Customer needs vs omnichannel

The harsh reality for today’s retailers is that one negative experience is enough to make a loyal customer abandon their shopping cart and move directly to a competitor. In their future of CX reportPwC surveyed 15,000 consumers and found that 1 in 3 customers will leave a brand they love after just one bad experience.

Driven by technology and an on-demand culture, the modern consumer now expects quick, easy services at the touch of a button. It’s no surprise that the Amazon effect of same-day delivery, free returns, low prices and ‘Prime’ subscription services all serve to create higher customer expectations unlike we’ve yet to experience.

The environment that retailers now operate in is one of huge complexity and stiff competition. The past few years have been brutal for retailers, with many well-respected brands shutting stores or closing for business completely. In September 2019, store sales fell to their lowest decline since 2011 as shoppers awaited for clarity on Brexit (BDO High Street Sales Tracker).

The current political and economic uncertainty is having a detrimental effect on consumer confidence, with more and more consumers reluctant to spend money on discretionary goods (BRC KPMG report). Retailers are feeling the pinch and as in-store sales growth continues to fall, it’s becoming increasingly difficult to survive on the high street. As businesses struggle to adapt and keep up with competitors, it’s important to balance the need to follow technology trends with the need to have a seamless business strategy. Doing too much can sometimes be just as harmful as doing too little.

The rise in omnichannel strategies

While physical stores struggle, online sales are growing. This is likely to continue with recent reports from analysts at Retail Economics indicating that eCommerce will become the predominant channel for retail spend within the next 10 years. Despite spending habits continuing to change and customers preferring to do their shopping online - not every high-street retailer is struggling in the age of eCommerce. A few notable brands, such as Nike and Oasis, have successfully managed to navigate the transition of the digital era relatively well, and this has largely been done by employing omnichannel strategies.

Omnichannel retail acknowledges that many customers shop across a range of channels, often starting on one, and eventually completing their order on another. A successful omnichannel experience is made up of individual customer touch points, that allows users to move from one channel to the next seamlessly, whilst maintaining a continuous thread of communication.

The focus shouldn’t be on ‘omni’ or even the type of channel, rather as much as it should be on standing out and being relevant where your customer needs you to be. Omnichannel risks delivering the same customer experience across all channels, rather than tailoring each experience to align with the customer behaviour based on the respective channel.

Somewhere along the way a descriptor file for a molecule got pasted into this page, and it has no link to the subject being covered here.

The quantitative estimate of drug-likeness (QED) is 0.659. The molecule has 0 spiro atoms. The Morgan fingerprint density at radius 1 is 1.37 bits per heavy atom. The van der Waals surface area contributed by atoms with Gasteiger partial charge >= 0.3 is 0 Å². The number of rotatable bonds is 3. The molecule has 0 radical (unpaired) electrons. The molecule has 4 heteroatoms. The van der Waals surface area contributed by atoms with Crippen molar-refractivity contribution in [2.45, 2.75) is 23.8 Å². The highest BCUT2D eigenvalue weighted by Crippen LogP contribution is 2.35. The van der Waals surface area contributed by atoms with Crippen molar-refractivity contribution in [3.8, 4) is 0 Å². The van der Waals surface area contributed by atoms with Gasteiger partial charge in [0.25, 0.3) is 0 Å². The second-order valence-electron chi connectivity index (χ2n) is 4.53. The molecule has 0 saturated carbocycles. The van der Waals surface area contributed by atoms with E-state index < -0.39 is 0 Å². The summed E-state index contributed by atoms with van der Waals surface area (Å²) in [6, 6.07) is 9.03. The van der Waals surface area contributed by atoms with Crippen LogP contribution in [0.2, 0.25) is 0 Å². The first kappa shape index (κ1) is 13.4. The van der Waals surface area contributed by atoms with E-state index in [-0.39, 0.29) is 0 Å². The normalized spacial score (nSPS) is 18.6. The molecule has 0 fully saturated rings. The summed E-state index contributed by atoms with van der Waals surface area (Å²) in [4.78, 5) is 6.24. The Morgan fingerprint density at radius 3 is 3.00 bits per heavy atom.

We now live in a world where the boundaries between online and offline have become blurred and many high-street retailers are facing the predicament of ‘eat or be eaten’. As a result, retailers have begun to listen and many are ramping up their investments in omnichannel to deliver the experiences customers now demand.

An omnichannel strategy only works as long as the foundation that supports it is strong; all strategies must be based around consumer needs. Knowing and understanding your customers, then, is key.

Understanding the core needs of your customer

At the core of a strong omnichannel strategy is a diligent and well-thought out plan. Brands are recognising the central role technology continues to play, and the importance of moving in-line with new disruptive technologies both in-store and online to enhance the customer experience. This doesn’t have to involve flashy, expensive innovations such as augmented reality changing rooms; it can be as simple as equipping in-store staff with tablets or mobile devices and, ensuring their awareness of the brand’s online experience is as in-depth as their offline knowledge.

Rather than rushing to implement emerging technologies to disrupt the market, more can be said for taking a step back and truly evaluating what the customer needs. Omnichannel is as much about what to avoid, as it is what to include. Rather than attempting to do too much, too quickly, out of fear of being left behind by the competition – success lies in knowing your customer and always having their core needs at the heart of any omnichannel strategy. 

A successful retailer understands that a seamless presence across multiple touch points is essential to providing the highest level of customer service. Whilst differentiating your brand within a highly saturated eCommerce environment can be challenging, even for well-established brands, it’s crucial for retailers to strike the right balance between moving in-line with technological advancements, while also preserving a consistent brand image across all platforms.